Even standard physics says the laws of physics are friendly for no reason, but have just been imprinted upon the universe at the time of the big bang from without, by some unknown mechanism. Again, the argument makes an appeal to something outside the universe, instead of something intrinsic to it.
For most people, the first interpretation is, Well, God did it. What Im saying is that that gets us nowhere at all. It just shoves the problem off to some other realm. But saying God did it is no worse than saying the laws of physics did it. They both basically appeal to something outside the universe.
The problem with saying God did it is that God is unexplained, so youre appealing to an unexplained designer. It doesnt actually explain anything; it just shoves the problem off. But to say that the laws of physics just happen to permit life is no explanation either.
“The problem with saying God did it is that God is unexplained.”
Perhaps this individual should try reading the Bible.
Man goes to amazing lengths and grotesque mental contortions to shut God out of the party.
Just a quibble. Is it really fine tuned for life if life has only happened in one place in all this unimaginable vastness?
The problem with saying God did it is that God is unexplained, so youre appealing to an unexplained designer. It doesnt actually explain anything; it just shoves the problem off.
Maybe. But it also doesn't take anything away from the scientist's challenge which is to figure out the all-important "how" and then for the more technical minded to figure out the almost as important "and how can we use it, and what can we make with it".
Sad what constitutes a “deep thinker” these days.
Is this satire?
That sentence is so inane I simply cant read past it.
A Saturday night live Skit to go with Tina’s Stupidity?
The premise of the fine-tuned universe assertion is that a small change in several of the approximately 26 dimensionless fundamental physical constants would make the universe radically different: if, for example, the strong nuclear force were 2% stronger than it is (i.e. if the coupling constant representing its strength were 2% larger), diprotons would be stable and hydrogen would fuse into them instead of deuterium and helium. This would drastically alter the physics of stars, and presumably prevent the universe from developing life as it is currently observed on the earth.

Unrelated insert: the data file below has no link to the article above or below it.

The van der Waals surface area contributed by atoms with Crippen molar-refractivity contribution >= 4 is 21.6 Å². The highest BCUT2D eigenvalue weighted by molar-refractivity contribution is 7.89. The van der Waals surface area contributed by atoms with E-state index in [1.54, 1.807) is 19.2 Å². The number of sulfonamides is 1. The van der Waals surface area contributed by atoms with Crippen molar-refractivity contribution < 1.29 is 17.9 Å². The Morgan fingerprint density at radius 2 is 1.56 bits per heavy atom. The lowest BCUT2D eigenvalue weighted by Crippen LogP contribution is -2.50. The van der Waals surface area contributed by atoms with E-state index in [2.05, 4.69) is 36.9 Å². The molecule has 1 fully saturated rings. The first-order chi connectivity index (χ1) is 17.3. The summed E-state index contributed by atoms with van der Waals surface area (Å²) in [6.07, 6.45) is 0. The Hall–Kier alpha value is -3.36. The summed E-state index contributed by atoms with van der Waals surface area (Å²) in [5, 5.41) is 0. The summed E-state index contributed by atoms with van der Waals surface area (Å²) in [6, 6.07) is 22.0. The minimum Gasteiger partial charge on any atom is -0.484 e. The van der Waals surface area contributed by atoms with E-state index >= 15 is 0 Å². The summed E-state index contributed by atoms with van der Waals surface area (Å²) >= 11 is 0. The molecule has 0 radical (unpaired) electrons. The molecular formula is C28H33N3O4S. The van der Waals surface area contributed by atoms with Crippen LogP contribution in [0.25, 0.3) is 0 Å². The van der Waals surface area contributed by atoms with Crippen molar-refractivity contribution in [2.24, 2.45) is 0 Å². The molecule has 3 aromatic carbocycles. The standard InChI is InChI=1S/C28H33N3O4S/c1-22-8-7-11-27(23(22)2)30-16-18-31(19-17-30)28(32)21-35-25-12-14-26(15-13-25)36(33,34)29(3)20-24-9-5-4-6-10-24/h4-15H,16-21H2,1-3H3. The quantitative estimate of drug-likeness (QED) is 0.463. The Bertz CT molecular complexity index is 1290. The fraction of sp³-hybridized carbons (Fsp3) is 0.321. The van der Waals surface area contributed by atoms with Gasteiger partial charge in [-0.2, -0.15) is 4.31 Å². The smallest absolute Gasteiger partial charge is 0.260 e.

The small value of the cosmological constant is telling us that a remarkably precise and totally unexpected relation exists among all the parameters of the Standard Model of particle physics, the bare cosmological constant and unknown physics.”
Astrophycisit John Polkinghorne ( now an Anglican priest) formulates the fine-tuning in terms of six principal constants:
1. N - the ratio of the strength of the electrical forces and the strength of gravity
2. Epsilon - defining how firmly atomic nuclei bind together
3. Omega - which measures the relative importance of gravity and expansion energy in the universe
4. Lambda - the “Cosmological Constant”
5. Q - the ratio of the gravitational energy required to pull galaxies apart and their mass
6. D - the number of space-like dimensions in the universe